Using molecular clocks to tell cancer time

We all know tracking metastatic cancer progression is vital for ongoing monitoring of cancer patients, but how do metastatic cancers arise in the first place? Are they seeded simultaneously throughout the body, or do they arise progressively? How are they related to the original tumour? More importantly, how do different metastases respond to treatment, and how can we track this? Amazingly, new insights from the UK’s LEGACY breast cancer program is shedding light on some of these important questions! 

This study simultaneously examined biopsies of primary and secondary tumours from two breast cancer donors, which revealed that secondary tumours were predominantly seeded from a single cell lineage of the primary tumour. This indicates a remarkable phenomenon of monoclonal seeding for metastatic breast cancers, which also aligns with previous studies showing the same progression in colorectal cancers. 

The good news is that if cancer metastases are clonal, the ability to track their dissemination and dynamics becomes more plausible. As a first step to prove this, scientists in this study used chemical markers that progressively accumulate in DNA, serving as molecular clocks to lineage trace metastatic cancers as they spread to secondary sites. These markers can be used for metastatic cancer monitoring by charting secondary cancer ‘family trees’ for each patient. 

Next, they leveraged an easily available resource: circulating tumour DNA in blood samples from breast cancer patients. The specific molecular clock markers found in tissue samples from primary or secondary tumour biopsies were found to correlate highly with their frequency of occurrence in plasma tumour DNA. 

This is very encouraging, as it opens up a range of possibilities for following cancer progression using regular blood tests. First, metastases formation can be closely monitored, and their evolutionary lineages can be traced to the original tumour using these molecular clocks, which could point to initial treatment options. Secondly, relative pathogenic impacts of secondary tumours can also be assessed by monitoring levels of their lineage-specific molecular markers in the blood. Finally, the responses of the various metastatic tumours to different therapies can be tracked, providing the doctors with valuable real-time information that can be effectively used to optimise personalised medical treatment for each patient.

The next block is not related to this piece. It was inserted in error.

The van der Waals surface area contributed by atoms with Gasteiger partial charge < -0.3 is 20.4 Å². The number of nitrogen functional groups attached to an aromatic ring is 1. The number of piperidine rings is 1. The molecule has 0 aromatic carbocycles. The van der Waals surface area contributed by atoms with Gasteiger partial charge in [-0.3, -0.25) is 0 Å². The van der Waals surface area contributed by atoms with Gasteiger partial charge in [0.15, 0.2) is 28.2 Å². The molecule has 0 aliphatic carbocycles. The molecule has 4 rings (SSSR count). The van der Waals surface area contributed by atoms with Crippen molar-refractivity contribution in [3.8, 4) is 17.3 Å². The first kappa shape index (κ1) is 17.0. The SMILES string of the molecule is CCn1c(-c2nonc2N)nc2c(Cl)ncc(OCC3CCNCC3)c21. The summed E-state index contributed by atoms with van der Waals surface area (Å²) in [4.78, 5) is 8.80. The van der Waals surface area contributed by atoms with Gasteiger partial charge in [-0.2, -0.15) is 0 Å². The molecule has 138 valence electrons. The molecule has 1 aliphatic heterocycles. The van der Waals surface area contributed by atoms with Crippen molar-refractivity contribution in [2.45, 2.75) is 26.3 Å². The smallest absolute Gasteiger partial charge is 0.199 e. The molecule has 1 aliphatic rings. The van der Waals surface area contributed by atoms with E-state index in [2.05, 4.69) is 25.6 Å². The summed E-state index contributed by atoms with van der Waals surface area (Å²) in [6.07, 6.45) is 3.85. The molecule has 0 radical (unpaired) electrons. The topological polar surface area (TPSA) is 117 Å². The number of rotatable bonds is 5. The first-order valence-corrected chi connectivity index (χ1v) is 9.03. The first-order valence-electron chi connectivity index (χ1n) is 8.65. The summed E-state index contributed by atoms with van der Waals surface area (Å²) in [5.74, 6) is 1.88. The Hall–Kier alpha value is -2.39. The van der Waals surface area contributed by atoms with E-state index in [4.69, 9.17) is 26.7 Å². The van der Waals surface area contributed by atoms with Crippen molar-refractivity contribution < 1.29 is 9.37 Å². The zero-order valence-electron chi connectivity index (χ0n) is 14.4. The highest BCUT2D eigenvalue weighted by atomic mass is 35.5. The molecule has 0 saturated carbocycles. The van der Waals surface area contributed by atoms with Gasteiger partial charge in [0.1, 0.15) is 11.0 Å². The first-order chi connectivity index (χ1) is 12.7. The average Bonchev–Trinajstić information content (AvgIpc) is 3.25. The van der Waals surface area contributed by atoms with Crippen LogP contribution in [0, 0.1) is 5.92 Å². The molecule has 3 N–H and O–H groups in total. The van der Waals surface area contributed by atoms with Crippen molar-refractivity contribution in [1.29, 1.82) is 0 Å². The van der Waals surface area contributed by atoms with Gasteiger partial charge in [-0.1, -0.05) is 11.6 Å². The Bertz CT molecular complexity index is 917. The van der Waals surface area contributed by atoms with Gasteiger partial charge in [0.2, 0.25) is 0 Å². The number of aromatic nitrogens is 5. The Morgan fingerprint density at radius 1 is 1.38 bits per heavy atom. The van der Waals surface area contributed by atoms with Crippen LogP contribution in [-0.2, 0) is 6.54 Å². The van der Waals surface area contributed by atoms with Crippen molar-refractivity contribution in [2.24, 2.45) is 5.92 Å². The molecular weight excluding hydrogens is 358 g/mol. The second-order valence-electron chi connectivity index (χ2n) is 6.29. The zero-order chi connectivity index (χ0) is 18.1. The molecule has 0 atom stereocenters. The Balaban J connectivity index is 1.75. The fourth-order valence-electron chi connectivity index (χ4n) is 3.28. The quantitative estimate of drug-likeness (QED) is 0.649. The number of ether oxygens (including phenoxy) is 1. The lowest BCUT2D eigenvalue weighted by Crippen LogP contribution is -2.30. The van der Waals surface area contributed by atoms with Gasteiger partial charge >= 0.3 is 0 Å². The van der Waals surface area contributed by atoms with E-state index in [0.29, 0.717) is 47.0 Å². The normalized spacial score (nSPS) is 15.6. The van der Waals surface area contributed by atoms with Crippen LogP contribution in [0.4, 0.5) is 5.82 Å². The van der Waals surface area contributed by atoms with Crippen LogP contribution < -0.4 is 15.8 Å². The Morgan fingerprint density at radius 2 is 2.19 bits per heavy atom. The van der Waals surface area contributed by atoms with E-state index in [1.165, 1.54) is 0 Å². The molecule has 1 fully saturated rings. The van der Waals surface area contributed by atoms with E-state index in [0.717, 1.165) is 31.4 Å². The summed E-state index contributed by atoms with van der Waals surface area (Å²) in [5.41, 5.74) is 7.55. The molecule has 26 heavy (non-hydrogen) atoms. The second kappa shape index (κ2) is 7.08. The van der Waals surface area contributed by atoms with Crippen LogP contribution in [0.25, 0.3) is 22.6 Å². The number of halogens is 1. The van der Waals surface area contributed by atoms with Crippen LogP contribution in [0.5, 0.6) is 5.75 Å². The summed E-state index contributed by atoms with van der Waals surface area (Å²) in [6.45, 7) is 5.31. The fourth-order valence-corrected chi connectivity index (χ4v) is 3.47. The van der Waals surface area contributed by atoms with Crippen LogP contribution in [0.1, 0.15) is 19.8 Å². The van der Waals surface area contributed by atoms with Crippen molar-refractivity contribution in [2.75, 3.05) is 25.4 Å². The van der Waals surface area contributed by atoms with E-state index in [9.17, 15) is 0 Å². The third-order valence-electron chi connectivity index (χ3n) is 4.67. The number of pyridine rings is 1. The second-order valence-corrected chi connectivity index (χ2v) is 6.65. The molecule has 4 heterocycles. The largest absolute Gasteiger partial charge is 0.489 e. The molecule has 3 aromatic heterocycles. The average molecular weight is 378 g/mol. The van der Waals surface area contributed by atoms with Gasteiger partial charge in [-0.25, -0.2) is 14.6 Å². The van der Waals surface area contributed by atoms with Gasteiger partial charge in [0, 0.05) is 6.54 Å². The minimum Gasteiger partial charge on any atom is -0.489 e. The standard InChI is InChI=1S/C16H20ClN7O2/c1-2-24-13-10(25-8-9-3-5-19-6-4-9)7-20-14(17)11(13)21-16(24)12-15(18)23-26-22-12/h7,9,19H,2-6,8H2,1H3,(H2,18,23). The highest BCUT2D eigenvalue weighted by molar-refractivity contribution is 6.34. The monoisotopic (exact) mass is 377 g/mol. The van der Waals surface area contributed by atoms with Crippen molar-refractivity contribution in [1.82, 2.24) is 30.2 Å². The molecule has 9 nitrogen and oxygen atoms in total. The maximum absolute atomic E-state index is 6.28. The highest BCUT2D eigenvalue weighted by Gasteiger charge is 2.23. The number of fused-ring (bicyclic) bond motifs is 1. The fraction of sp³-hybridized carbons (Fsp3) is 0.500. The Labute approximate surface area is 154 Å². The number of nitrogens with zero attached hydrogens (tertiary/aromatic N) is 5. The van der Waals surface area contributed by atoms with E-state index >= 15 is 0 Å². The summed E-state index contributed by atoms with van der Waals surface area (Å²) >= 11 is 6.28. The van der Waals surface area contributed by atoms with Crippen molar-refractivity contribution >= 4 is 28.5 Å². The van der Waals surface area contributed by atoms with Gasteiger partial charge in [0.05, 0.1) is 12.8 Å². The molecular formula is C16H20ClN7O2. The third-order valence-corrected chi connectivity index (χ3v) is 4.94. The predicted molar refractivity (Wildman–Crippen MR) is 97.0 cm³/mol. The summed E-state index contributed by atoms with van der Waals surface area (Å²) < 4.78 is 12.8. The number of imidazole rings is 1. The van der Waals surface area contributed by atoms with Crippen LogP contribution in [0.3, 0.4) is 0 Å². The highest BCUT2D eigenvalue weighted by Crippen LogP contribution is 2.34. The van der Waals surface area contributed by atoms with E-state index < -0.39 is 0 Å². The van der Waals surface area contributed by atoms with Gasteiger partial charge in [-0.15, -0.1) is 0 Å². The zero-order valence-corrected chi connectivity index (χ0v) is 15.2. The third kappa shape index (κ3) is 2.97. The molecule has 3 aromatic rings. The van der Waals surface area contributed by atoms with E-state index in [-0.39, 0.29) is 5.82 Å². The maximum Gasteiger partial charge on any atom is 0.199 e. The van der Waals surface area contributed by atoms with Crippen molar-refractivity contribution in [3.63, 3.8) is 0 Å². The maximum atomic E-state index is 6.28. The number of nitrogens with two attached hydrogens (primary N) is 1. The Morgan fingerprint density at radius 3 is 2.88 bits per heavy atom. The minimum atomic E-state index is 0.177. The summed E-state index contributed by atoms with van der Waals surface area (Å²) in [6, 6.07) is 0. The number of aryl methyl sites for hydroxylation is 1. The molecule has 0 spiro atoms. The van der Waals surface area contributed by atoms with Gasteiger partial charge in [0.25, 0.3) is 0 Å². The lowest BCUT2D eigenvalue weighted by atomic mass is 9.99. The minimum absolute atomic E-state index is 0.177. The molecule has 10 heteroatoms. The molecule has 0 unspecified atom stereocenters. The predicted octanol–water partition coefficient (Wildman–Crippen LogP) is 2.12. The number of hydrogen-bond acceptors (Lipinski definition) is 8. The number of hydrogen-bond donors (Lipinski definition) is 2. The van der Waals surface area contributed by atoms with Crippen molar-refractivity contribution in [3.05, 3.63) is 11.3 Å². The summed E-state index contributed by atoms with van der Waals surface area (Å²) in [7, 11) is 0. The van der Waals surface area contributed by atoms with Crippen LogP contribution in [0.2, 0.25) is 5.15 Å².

We are very excited by ongoing genomics research to develop new ways of monitoring cancer evolution, pathogenicity, and treatment outcomes using the relatively simple process of blood biopsies which will deliver better options for patients. SeqOne will continue to closely monitor progress in this rapidly growing field to enable seamless incorporation of these new techniques into our software platform for enhanced clinical outcomes.

Original article: https://www.nature.com/articles/s41467-020-15047-9

Detect fusion genes with SeqOne!

RNAseq analysis is now possible using the SeqOne Platform so that you can include the detection of expressed SNVs, Indels and fusion genes in your analysis.

We are  proud to introduce our easy-to-use and intuitive fusion gene interface that visually indicates:

  • Fusion gene details such as the identified partner,
  • Specific exon and coordinates of the breakpoint.
  • The number of reads containing the fusion gene: to increase the confidence in results. 

A link to the Cosmic database helps you to easily interpret whether the fusion is pathogenic and the interface also reports the protein’s domain, providing you with important information to assist you in choosing the best therapy for each patient.

Alignements multiples dans votre genome browser intégré

La visualisation IGV integrée sur SeqOne gagne en flexibilité, vous permettant désormais d’afficher de multiples alignements dans une même fenêtre.

Newsletter octobre 2020

Un affichage modulable dans IGV

Afin de fluidifier la navigation sur la plateforme SeqOne, et en particulier la visualisation des variants dans le genome viewer intégré, nous avons entrepris de générer un alignement allégé, centré autour des variants de chaque échantillon, à l’issue des pipelines d’analyse GermlineVar, GermlineFamily, SomaVar et SomaDuo.

Représentation schématique de la génération du bam échantillon minimal

Dans la pratique, chaque échantillon dispose désormais de deux fichiers bam associés :

  • le fichier d’alignement brut, disponible au téléchargement depuis l’onglet Files.
  • le nouveau fichier bam dit “minimal”, ou min.bam, généré à la fin de l’analyse bioinformatique et à destination d’IGV.

De plus, le genome viewer intégré gagne en flexibilité, et permet désormais l’alignement de multiples fichiers bams. Ceux-ci peuvent aussi bien être les alignements d’échantillons différents à la même position à des fins de comparaison, ou bien le même échantillon (alignement brut, ou généré par une autre analyse).

Utilisation